My favourite place in the world is by the sea. I can sit for hours watching the rhythmic calm of the sea which I find to be meditative and energising. Perhaps this is what engineering pioneer, Frenchman Girard and his son also reflected on in 1799 when they developed the first wave energy generator. They, like others that followed them, were not interested in the meditative energy, of course, they were interested in electricity! Since then, a lot has happened on harnessing the potential energy of the waves.
Yoshio Masuda, a former Japanese navy officer, may be regarded as the father of modern wave energy technology, doing research in Japan since the 1940s. He developed a navigation buoy powered by wave energy, equipped with an air turbine, which was named an oscillating water column. These buoys were commercialized in Japan in 1965, and later in USA. A renewed interest in wave energy was motivated by the oil crisis in 1973. Englishman Stephen Salter's 1974 invention, known as Salter's duck or nodding duck, could stop 90% of wave motion and could convert 90% of that to electricity giving 81% efficiency. In Japan, Masuda promoted the construction, in 1976, of a much larger device, a barge measuring 80m x 12m, named Kaimei, used as a floating testing platform housing several oscillating water columns equipped with different types of air turbines.
In the 1980s, as the oil price went down, wave-energy funding was drastically reduced. Nevertheless, engineering and prototype developments continued. More recently, thanks to growing awareness to climate change, there is again a growing interest for renewable energy, including wave energy.
The world's first marine energy test facility was established in 2003 to kickstart the development of a wave and tidal energy industry in the UK. Based in Orkney, Scotland, the European Marine Energy Centre has supported the deployment of more wave and tidal energy devices than at any other single site in the world. Its grid connected wave test site is situated, on the western edge of the Orkney mainland, and is subject to the full force of the Atlantic Ocean with seas as high as 19 metres recorded at the site.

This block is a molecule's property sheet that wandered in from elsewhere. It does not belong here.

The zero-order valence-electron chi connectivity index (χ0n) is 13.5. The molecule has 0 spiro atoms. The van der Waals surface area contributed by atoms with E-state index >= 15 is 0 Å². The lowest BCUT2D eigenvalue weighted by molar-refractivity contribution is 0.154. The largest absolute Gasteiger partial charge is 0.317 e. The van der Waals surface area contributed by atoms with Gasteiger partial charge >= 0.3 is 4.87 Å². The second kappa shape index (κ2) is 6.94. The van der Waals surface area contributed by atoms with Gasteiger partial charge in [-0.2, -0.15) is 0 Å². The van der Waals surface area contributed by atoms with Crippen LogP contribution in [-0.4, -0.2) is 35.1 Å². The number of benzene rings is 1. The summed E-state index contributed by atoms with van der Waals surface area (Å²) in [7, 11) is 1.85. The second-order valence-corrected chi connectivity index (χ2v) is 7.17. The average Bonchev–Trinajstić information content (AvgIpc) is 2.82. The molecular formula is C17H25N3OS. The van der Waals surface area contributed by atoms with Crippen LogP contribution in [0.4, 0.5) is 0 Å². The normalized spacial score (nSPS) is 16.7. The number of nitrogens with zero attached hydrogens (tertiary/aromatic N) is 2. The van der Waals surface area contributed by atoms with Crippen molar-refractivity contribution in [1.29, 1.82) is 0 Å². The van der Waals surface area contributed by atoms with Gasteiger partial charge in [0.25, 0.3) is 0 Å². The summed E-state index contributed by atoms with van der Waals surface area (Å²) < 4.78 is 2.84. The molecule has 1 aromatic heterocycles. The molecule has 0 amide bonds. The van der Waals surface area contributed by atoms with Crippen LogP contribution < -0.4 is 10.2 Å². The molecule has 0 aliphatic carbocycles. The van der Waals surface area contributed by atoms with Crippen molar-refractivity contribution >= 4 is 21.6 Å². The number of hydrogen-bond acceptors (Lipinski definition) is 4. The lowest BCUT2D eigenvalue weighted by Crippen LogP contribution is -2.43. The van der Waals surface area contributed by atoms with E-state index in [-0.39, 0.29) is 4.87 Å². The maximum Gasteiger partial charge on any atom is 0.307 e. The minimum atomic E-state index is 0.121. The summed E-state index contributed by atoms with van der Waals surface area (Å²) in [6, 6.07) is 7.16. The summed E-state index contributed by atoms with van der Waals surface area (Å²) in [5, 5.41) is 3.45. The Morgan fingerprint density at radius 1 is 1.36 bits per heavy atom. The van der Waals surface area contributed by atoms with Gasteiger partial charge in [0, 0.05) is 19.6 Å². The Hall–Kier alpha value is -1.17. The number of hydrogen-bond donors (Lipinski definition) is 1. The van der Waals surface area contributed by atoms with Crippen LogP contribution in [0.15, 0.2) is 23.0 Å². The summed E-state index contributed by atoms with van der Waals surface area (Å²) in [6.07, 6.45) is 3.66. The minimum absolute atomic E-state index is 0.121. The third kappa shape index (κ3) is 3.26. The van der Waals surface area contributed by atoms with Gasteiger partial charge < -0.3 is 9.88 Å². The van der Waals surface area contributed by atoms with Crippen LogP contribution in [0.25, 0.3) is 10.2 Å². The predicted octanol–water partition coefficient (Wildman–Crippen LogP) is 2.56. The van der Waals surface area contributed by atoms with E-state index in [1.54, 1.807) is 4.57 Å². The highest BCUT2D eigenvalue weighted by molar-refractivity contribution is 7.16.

In the first week of June this year, Gibraltar made history with the connection of its new wave power project, an array of ocean energy converters from the Israeli company, Eco Wave Power. Though small in size, it is the first clean power plant of its kind in the EU. When fully built out, the plant is expected to meet 15% of Gibraltar’s electricity demand. The company claims that the Gibraltar array is the first grid-connected, multi-unit wave power plant in Europe, to operate under the terms of a commercial power purchase agreement.
Drew Barrymore said, ‘’I pray to be like the ocean, with soft currents, maybe waves at times. More and more, I want the consistency rather than the highs and the lows’’, and this consistency of waves is what makes wave energy promising. But there are two challenges to overcome – salt water corrosion, and the ability to handle a combination of high wind and high seas. These two factors are a big reason why wave power has not scaled up as quickly as solar and wind energy. But it seems that all this is changing.
The next couple of years should be big for wave energy technology around the world. Besides Eco Wave Power which is gearing up for 111 megawatts worth of projects in the near future, the US Navy has also been quite active with a free-floating buoy-based system called the StingRAY, developed by Columbia Power Technologies.
John Burroughs will be smiling happily, as he watches all these developments, because, in 1916 he had said, ‘The fuel in the earth will be exhausted in a thousand or more years, and its mineral wealth, but man will find substitutes for these in the winds, waves, the sun’s heat, and so forth’.